Top Tips For Organizing Your Camping and Overland Gear


Picture this – you get to camp, it’s dark, and you’re hungry. You get all set up and are ready to cook that delicious chili I mentioned here. The last thing you need is your little green propane tank for the grill, but it is nowhere to be found… Your stomach is starting to rumble and your searching is becoming more frantic as you look under the driver’s seat for the 3rd time. Trust me, there is an easy way to avoid this dreaded scenario.

There are many ways to organize your Overlanding gear, a simple way is labeled bins. They are inexpensive and stack well. Labeled bins allow you to pack faster, and help when you are at camp. On top of having your bins labeled, have dedicated shelving at home, where all your gear lives.

While bins are the base level of the organization pyramid, let’s go over everything from house storage to your vehicle being loaded up.

At Home Storage Solutions

At-home storage is definitely not a one size fits all topic. Some of us live in basement suites, others live in tree houses, and others live in 45,000 sqft mansions. Whether we are in a bungalow or a penthouse, we should all be able to agree that bins and shelving are key to staying organized at home. Using shelving not only saves on floor space, it often saves you from having to remove 3 bins just to get to the one on the bottom. You are also able to label each shelf so that every bin has a home. Having your bins labeled AND your shelves labeled means that it doesn’t matter who helps you unpack. Everything will be in the correct spot so that when you go to pack your vehicle for your next trip, everything is where it should be. Shelving can get expensive fairly quickly, but it really doesn’t need to. Both from Walmart and Amazon, you are able to find 4-tier shelving for around $50. Be sure to check the weight limit for each shelf though. You don’t want to hear a loud crash in the middle of the night and find out your shelves have collapsed.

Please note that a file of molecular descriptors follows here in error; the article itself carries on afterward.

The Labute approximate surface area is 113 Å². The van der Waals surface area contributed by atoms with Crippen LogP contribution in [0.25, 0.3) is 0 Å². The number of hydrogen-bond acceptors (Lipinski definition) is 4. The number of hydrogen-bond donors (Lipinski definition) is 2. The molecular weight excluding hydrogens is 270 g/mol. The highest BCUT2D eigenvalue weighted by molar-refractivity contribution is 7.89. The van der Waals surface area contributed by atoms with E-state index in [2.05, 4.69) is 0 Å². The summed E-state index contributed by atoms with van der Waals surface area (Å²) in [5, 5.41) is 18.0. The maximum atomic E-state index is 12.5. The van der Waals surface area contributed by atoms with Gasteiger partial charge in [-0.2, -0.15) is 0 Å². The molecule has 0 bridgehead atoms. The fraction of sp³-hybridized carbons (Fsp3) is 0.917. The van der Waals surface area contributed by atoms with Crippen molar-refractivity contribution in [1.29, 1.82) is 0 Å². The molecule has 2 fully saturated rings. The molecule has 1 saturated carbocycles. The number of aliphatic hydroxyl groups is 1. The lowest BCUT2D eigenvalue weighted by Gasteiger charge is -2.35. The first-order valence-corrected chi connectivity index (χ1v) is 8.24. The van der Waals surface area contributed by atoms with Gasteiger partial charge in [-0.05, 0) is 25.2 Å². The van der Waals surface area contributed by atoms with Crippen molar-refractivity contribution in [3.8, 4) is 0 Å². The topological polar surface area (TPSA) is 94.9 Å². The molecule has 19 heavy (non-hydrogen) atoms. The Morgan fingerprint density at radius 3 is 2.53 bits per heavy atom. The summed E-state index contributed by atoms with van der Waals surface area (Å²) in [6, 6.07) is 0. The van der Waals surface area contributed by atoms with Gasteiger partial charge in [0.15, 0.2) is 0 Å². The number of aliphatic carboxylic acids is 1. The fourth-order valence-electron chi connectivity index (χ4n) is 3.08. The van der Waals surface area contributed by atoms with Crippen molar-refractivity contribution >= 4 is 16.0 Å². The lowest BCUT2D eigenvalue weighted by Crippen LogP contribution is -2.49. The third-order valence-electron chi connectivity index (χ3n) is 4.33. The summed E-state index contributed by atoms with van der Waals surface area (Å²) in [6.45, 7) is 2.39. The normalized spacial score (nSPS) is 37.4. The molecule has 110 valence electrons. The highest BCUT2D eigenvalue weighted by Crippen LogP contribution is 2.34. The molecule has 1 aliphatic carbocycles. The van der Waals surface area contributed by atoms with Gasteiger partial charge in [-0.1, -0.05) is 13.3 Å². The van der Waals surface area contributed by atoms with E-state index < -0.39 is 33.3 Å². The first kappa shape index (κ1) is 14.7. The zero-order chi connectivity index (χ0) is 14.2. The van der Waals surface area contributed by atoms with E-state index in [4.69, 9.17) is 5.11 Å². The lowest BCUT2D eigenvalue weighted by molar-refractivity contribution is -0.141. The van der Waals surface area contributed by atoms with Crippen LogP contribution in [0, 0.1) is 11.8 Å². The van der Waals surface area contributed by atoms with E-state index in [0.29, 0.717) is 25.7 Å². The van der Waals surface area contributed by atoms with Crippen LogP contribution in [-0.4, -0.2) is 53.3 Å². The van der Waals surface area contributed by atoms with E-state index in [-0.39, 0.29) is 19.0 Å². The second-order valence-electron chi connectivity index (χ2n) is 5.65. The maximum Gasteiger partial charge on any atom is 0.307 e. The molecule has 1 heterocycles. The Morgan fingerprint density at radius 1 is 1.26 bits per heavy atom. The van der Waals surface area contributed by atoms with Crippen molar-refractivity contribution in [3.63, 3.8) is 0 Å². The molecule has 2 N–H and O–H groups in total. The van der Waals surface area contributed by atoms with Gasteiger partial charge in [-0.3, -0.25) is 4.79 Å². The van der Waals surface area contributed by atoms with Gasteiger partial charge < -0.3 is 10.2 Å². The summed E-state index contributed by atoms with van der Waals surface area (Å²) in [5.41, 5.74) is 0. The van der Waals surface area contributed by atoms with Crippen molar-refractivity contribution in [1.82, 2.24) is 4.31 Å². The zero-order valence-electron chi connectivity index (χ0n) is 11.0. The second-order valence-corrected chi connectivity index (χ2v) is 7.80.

Wall hooks and door hangers are also extremely useful. They allow you to hang things that may not stack so well, or are perhaps too large for your shelves. Such as a backpack, or traction boards. All I ask is, if you use wall hooks, please be sure they are securely in a stud (insert dad joke here).

Best Type of Bins For Storage

There are a few different styles of bins available for storage, each with its own pros and cons. Let’s go over them.

Tote Bin

The tote bin is the tried and true storage bin. They are fairly inexpensive and come in a variety of different sizes. From deep and wide, to short and stubby, and long and shallow. They provide you with plenty of options for packing your Overlanding and camping gear. Tote bins also typically have a sunken lid. This is both a positive and a negative. Because the lid is lower than the top brim of the bin, it slightly limits the amount of space inside. However, on the plus side, they are easily stackable and you don’t need to worry about them sliding off of each other.